Have you ever met someone who does all the “Catholic things” right, but who just doesn’t seem happy?  You know—the person who prays constantly, fasts regularly, is involved in various ministries, and is meticulous about “practicing virtue”, but whose life seems absent of joy?  It seems there’s a failure to reach the true goal of virtuous living—which, to use the words of the Catechism, is “to become like God” (1803, emphasis added).

I don’t feel like I’m becoming “like God” – I’m missing the mark too.  From personal experience, it seems this comes from a tendency to see the moral responsibility to live virtuously in a vacuum, focusing almost exclusively on the obligation, and thereby becoming blinded to the broader context and the true purpose of growing in virtue.  The irony here is that this approach is very self-referential, whereas growth in virtue is largely the opposite, in that it re-orients our unhealthy focus on ourselves toward God and neighbor.

You know the basics: “A virtue,” says the Catechism, “is an habitual and firm disposition to do the good” (1803).  But, let’s look a bit closer:

A virtue is an habitual and firm disposition to do the good. It allows the person not only to perform good acts, but to give the best of himself.  The virtuous person tends toward the good with all his sensory and spiritual powers; he pursues the good and chooses it in concrete actions.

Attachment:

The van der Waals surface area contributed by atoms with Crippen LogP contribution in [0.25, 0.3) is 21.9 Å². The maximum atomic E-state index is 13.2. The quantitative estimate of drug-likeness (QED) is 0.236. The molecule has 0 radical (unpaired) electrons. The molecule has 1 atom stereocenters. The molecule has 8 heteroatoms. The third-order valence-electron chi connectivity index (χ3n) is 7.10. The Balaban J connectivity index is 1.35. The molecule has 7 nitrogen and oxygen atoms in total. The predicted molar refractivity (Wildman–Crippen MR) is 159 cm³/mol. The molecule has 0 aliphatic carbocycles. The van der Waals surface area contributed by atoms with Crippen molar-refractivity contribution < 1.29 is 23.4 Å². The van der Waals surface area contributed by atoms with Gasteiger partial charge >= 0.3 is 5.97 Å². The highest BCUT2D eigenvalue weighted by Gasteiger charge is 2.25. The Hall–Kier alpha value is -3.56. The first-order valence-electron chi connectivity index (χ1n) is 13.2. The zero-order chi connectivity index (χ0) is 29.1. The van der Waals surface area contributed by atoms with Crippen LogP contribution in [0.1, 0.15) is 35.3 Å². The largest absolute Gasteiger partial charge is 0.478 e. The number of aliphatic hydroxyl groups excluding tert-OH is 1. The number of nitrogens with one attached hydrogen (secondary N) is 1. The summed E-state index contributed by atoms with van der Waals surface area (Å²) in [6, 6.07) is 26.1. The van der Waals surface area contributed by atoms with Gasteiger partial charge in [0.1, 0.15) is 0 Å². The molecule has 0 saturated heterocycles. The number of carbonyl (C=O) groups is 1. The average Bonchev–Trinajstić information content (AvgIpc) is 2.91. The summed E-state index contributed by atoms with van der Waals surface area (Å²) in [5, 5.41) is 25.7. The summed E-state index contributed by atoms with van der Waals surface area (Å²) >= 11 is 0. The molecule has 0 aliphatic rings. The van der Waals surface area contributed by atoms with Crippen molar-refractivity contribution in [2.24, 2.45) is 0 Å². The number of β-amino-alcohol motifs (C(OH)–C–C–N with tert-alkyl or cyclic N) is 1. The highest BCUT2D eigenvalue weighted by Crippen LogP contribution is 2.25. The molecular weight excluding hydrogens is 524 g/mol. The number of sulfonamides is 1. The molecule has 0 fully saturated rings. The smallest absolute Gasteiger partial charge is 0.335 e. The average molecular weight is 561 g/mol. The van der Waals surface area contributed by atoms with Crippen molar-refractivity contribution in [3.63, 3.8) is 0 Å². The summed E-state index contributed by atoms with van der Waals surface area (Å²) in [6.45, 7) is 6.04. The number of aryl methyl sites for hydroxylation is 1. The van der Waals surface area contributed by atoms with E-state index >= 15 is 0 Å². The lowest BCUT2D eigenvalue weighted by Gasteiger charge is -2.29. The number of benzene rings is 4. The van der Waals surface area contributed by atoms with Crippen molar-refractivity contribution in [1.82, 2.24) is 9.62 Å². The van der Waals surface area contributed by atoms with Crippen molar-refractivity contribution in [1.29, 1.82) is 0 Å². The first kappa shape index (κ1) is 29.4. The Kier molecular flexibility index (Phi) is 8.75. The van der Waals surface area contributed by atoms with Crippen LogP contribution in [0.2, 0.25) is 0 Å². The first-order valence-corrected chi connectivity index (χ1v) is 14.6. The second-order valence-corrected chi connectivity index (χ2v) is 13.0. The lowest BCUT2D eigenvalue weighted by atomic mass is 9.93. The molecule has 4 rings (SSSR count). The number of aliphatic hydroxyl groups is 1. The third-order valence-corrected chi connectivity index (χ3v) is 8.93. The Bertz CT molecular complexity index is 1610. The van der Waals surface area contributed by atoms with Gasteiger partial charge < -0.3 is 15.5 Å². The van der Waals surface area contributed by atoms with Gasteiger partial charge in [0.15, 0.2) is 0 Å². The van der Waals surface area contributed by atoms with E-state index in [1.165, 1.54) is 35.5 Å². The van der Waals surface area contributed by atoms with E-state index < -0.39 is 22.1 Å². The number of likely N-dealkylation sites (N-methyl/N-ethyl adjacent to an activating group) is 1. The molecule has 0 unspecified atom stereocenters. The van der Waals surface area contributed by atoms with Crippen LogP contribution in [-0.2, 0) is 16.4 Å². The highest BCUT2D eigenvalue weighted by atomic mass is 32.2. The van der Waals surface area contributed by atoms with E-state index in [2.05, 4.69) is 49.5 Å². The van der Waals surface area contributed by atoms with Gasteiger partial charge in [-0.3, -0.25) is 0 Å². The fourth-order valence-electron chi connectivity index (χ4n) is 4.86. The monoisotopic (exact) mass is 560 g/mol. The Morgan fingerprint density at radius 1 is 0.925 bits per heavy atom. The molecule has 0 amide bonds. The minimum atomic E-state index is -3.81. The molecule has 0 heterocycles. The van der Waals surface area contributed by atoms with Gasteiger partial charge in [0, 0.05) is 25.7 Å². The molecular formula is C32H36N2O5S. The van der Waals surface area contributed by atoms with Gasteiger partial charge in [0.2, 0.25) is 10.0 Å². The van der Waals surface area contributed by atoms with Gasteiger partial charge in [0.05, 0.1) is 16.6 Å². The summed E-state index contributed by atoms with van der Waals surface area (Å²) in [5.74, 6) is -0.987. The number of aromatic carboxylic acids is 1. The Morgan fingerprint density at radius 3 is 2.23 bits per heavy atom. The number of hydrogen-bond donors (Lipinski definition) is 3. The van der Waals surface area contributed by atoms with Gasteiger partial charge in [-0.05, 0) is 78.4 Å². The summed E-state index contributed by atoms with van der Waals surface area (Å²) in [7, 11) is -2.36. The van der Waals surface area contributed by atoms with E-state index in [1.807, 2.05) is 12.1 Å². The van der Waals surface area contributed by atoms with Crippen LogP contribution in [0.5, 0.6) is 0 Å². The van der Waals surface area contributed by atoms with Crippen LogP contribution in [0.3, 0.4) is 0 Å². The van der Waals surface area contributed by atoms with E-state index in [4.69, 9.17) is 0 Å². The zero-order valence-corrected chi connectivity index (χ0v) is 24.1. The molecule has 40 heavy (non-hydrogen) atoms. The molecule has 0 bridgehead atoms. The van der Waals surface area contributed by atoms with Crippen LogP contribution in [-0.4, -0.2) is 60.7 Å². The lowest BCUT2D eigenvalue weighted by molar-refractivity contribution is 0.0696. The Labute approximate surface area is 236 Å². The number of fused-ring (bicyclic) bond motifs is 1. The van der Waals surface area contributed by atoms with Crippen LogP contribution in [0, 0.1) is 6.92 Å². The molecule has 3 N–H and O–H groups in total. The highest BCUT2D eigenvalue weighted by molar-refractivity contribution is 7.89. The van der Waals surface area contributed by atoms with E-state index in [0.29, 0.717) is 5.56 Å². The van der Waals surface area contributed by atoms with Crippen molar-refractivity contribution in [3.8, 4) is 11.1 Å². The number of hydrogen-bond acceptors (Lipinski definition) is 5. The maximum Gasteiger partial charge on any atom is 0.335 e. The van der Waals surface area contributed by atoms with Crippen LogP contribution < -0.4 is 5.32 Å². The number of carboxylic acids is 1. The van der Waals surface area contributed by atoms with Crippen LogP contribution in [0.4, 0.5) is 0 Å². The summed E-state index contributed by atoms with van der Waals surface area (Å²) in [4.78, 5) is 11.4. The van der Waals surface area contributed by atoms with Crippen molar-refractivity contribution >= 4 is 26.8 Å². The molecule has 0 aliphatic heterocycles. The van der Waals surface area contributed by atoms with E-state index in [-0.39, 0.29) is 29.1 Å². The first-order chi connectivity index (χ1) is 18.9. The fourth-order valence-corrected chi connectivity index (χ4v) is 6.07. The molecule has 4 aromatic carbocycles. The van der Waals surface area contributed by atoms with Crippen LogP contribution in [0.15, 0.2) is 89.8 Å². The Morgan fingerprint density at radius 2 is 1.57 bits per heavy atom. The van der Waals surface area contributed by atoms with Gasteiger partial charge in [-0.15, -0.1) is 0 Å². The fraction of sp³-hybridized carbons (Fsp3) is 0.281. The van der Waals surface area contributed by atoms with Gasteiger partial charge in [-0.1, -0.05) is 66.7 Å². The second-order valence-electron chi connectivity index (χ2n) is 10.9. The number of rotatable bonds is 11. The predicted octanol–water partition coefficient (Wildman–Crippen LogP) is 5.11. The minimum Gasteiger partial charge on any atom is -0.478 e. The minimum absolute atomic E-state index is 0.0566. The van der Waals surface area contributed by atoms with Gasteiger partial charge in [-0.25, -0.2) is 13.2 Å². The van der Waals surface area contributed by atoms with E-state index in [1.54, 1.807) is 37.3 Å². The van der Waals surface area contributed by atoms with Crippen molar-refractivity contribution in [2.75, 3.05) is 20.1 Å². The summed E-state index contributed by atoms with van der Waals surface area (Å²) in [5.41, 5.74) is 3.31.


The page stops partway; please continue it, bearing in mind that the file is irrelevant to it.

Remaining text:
This description of virtue sheds light on what the Catechism means when it speaks of the goal of virtue as “to become like God.”  “[V]irtue”, it says, “allows the person…to give the best of himself.”  Is this not like what takes place ceaselessly in the eternal exchange of love between the three persons of the Blessed Trinity?  Furthermore, does not the “virtuous person,” when he “tends toward the good with all his sensory and spiritual powers,” resemble our God, who tends by His very nature only to the Good, which is to say, to Himself?

This might seem like “heady” theology with no bearing on practical life.  The Church is clear though: “the goal of a virtuous life is to become like God” (Catechism, 1803).  We can’t do that by just gritting our teeth and trying hard.  Our fearful striving to fulfill our duty is not what our Father desires for us: “There is no fear in love, but perfect love drives out fear because fear has to do with punishment, and so one who fears is not yet perfect in love” (1 John 4:18).  Rather, our Father desires that we be swept up into that “eternal exchange of love” and mutual self-giving—that we ourselves be brought into “communion with divine love” (CCC, 1804).  That is the only way that we as men will ever “become like God.”  And it all starts with the God who became man.

Jesus, meek and humble of heart, make our hearts like unto Thine!